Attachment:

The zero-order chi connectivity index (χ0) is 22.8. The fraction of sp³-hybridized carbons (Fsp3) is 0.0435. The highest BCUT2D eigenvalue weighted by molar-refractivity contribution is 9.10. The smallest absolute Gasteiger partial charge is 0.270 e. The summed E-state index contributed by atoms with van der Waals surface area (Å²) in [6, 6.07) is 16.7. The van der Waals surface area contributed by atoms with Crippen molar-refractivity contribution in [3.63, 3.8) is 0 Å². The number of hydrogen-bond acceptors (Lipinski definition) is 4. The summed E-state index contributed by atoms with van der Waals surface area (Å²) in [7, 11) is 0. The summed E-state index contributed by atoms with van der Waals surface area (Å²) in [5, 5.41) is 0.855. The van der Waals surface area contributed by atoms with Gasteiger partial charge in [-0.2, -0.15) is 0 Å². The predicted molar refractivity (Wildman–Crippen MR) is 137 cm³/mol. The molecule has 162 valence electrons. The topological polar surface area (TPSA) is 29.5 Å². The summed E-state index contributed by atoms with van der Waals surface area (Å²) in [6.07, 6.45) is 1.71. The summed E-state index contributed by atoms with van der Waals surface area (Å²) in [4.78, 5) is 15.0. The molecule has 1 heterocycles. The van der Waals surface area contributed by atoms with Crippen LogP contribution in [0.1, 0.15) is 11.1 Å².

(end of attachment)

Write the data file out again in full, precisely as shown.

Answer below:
The zero-order chi connectivity index (χ0) is 22.8. The fraction of sp³-hybridized carbons (Fsp3) is 0.0435. The highest BCUT2D eigenvalue weighted by molar-refractivity contribution is 9.10. The smallest absolute Gasteiger partial charge is 0.270 e. The summed E-state index contributed by atoms with van der Waals surface area (Å²) in [6, 6.07) is 16.7. The van der Waals surface area contributed by atoms with Crippen molar-refractivity contribution in [3.63, 3.8) is 0 Å². The number of hydrogen-bond acceptors (Lipinski definition) is 4. The summed E-state index contributed by atoms with van der Waals surface area (Å²) in [7, 11) is 0. The summed E-state index contributed by atoms with van der Waals surface area (Å²) in [5, 5.41) is 0.855. The van der Waals surface area contributed by atoms with Gasteiger partial charge in [-0.2, -0.15) is 0 Å². The predicted molar refractivity (Wildman–Crippen MR) is 137 cm³/mol. The molecule has 162 valence electrons. The topological polar surface area (TPSA) is 29.5 Å². The summed E-state index contributed by atoms with van der Waals surface area (Å²) in [6.07, 6.45) is 1.71. The summed E-state index contributed by atoms with van der Waals surface area (Å²) in [4.78, 5) is 15.0. The molecule has 1 heterocycles. The van der Waals surface area contributed by atoms with Crippen LogP contribution in [0.1, 0.15) is 11.1 Å².